WASHINGTON — There remains "considerable uncertainty" about the U.S. economic outlook, especially in the face of large fiscal drag, so it will be important not to declare victory prematurely, New York Federal Reserve Bank President William Dudley said Tuesday.
While the sluggish growth rate masks positive signs in the economy, those factors are being offset by significant fiscal drag, Dudley said in a speech prepared for delivery to the Staten Island Chamber of Commerce in New York.
Given the outlook, the Fed's current level of asset purchases — at $85 billion a month — is "appropriate," Dudley said, but he repeated that he would advocate increasing or decreasing the amount depending on the behavior of the economy.
"At some point, I expect that I will see sufficient evidence of improved economic momentum to lead me to favor gradually dialing back the pace of asset purchases," he said. "Of course, any subsequent bad news could lead me to favor dialing them back up again."
Echoing a recent speech, he said the benefits of the asset purchase program "exceeds the costs."
He cautioned that "In the near term, there is considerable uncertainty about the outlook, particularly because the multiplier effects from fiscal drag and sequestration are still unclear. This uncertainty should gradually decline — for better or for worse — over the coming months, as the sequester's impact takes hold and more economic data come in, giving us a clearer picture of the forward momentum of the economy."
With only moderate improvements in labor markets and "along with the large amount of fiscal restraint hitting the economy now, makes me more cautious," he said.
And while it is important not to read too much into the weak March employment data — with a disappointing 88,000 payroll jobs created — Dudley said, "this underscores the need to wait and see how the economy develops before declaring victory prematurely."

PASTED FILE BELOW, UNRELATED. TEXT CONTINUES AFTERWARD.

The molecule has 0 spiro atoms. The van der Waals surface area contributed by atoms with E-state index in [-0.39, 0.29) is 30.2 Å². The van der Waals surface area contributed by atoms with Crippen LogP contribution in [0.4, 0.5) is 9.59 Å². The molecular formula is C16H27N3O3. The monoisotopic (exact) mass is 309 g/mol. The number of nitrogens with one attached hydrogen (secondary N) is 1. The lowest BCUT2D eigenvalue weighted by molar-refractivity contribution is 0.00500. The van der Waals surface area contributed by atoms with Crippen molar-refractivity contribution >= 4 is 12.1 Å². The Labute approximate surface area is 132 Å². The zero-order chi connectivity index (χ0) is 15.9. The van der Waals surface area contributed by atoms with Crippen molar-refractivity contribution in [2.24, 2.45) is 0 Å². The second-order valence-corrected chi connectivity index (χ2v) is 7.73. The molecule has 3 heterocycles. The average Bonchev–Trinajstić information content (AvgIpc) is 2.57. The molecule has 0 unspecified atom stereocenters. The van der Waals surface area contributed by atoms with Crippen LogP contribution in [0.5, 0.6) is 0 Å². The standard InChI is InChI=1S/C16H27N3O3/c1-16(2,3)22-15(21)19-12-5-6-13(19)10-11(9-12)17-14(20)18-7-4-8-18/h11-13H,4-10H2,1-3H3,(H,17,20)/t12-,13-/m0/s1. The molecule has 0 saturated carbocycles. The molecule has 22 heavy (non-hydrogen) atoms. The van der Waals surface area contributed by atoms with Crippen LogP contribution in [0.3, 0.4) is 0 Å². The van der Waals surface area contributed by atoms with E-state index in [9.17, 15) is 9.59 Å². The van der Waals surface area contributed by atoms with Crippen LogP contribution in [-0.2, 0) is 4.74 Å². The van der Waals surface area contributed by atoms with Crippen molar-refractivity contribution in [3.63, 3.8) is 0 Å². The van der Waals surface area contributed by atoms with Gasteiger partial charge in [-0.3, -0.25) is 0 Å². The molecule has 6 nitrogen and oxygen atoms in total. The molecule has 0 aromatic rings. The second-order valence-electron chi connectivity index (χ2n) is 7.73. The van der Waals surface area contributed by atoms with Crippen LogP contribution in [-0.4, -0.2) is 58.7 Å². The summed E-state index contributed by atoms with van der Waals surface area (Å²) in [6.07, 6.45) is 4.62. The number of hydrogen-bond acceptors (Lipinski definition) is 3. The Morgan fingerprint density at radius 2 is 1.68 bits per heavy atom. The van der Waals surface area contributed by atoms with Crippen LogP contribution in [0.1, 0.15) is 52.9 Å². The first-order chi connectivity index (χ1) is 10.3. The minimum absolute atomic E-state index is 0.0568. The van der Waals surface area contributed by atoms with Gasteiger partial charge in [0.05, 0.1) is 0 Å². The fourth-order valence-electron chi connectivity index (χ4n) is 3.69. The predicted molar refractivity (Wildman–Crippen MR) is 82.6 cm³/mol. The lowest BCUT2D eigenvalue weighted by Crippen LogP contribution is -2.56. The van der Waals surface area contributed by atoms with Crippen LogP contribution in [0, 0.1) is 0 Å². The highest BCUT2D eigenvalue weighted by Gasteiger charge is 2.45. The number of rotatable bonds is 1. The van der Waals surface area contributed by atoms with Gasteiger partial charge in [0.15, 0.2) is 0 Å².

He noted that "New York Fed staff research agrees with the broad consensus that cyclical factors are the major reason for the continued weakness in labor market conditions."
Dudley said "the U.S. economy remains on the slow growth track" and while the "lackluster and disappointing performance masks the fact that the underlying conditions that support growth have been gradually improving," he cautioned that "in the near-term, this improvement in fundamentals is being offset by federal tax increases and spending cuts, which economists call 'fiscal drag.'"
He said the sequester "will result in fiscal drag of about 1-3/4 percentage points of GDP in 2013, an unusually large amount of fiscal restraint when the economy doesn't have strong forward momentum and unemployment is still elevated."
As a result, Dudley said he expects the economy to grow only 2.0% to 2.5% this year and the unemployment rate will decline "only modestly."
On the bright side, the improvements in the labor market and access to credit have fueled gains in consumer spending, while improvements in the housing market are providing a lift to the economy," he said, and "rising home prices can create positive spillovers to the rest of the economy as higher home prices lift household wealth and reduce the number of homeowners with negative equity."
Dudley said inflation remains "subdued" given the slack in the economy and labor markets, and expectations "remain well anchored at levels consistent with our 2% longer-run objective."
"Thus, I conclude that the risk that inflation could significantly exceed our 2% objective is quite low over the next few years, even if the economy were to strengthen considerably," he said.
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